TriNutra has announced the results of a study comparing the antimicrobial activities of a four black seed oils with varying levels of the phytochemical compound thymoquinone and free fatty acid.
TriNutra (Nes Ziona, Israel) has announced the results of a study comparing the antimicrobial activities of a four black seed (Nigella sativa) oils with varying levels of the phytochemical compound thymoquinone (TQ) and free fatty acid (FFA). The composition of the black seed oils were as follows: 1) 0.5% TQ, 10% FFA, 2) 0.5% TQ, 2% FFA, 3) 3% TQ, 10% FFA, and 4) 3% TQ, 2% FFA.
Researchers measured the growth of the microbes Malassezia furfur, Candida albicans and Staphylococcus aureus, which can be commonly found in healthy skin and gut microbiota, but are also infection-inducing microorganisms upon overgrowth that are capable of disrupting the homeostasis of the microbiome. Results showed that the extract with 3% TQ and 2% FFA demonstrated the most inhibition of M. furfur and C. albicans, while all the oils showed significant inhibition of S. aureus.
“Detailed research into black seed oil compositions for skin health is still new and we are proud to be able to spearhead efforts to better understand how thymoquinone benefits different aspects of our skin,” said Liki von Oppen-Bezalel, PhD, TriNutra’s business development director and a contributor to the study, in a press release. “Regulating growth of S. aureus, C. albicans, and M. furfur with the unique composition of black seed oil with 3% thymoquinone and low free fatty acid will play an important and long-term role in maintaining skin homeostasis. No need to settle for less when ingredients like ThymoQuin and B’utyQuin already meet the qualifications needed for both ‘beauty from within’ and cosmetic applications.”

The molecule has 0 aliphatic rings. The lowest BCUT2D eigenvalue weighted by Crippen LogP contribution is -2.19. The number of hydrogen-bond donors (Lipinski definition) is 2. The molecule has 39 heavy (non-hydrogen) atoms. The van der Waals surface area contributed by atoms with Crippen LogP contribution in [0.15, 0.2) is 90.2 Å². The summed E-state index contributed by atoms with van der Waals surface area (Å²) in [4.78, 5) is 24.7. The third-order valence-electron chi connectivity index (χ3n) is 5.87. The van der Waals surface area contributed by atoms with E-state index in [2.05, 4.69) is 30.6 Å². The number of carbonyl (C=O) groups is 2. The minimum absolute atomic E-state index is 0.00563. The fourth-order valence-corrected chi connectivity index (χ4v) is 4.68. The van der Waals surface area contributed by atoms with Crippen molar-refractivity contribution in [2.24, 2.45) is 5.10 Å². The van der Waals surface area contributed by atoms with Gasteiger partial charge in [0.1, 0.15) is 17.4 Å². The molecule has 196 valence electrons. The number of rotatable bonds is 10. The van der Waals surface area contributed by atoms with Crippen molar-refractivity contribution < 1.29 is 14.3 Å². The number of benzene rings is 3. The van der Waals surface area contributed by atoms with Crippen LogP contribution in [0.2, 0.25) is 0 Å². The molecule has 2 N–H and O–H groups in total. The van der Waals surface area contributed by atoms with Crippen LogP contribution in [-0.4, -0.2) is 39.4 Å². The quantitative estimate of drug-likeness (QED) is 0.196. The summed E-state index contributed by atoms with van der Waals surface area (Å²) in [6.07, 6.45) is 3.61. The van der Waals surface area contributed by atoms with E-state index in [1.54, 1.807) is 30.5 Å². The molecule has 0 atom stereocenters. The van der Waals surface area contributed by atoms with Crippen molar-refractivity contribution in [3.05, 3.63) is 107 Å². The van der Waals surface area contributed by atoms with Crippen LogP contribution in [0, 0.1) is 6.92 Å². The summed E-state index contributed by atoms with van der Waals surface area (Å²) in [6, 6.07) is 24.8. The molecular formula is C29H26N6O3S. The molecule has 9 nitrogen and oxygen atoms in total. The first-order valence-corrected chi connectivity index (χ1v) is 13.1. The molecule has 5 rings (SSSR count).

Extracted using a patented cold-press process, TriNutra’s ThymoQuin and B’utyQuin black seed oils are standardized to 3% thymoquinone with very low free fatty acid.
Navit OS et al. “Antimicrobial activity by a unique composition of cold pressed Nigella sativa seed (Black Cumin) oil.” Food Science & Nutrition Research, vol. 4, no. 2 (2021): 1-9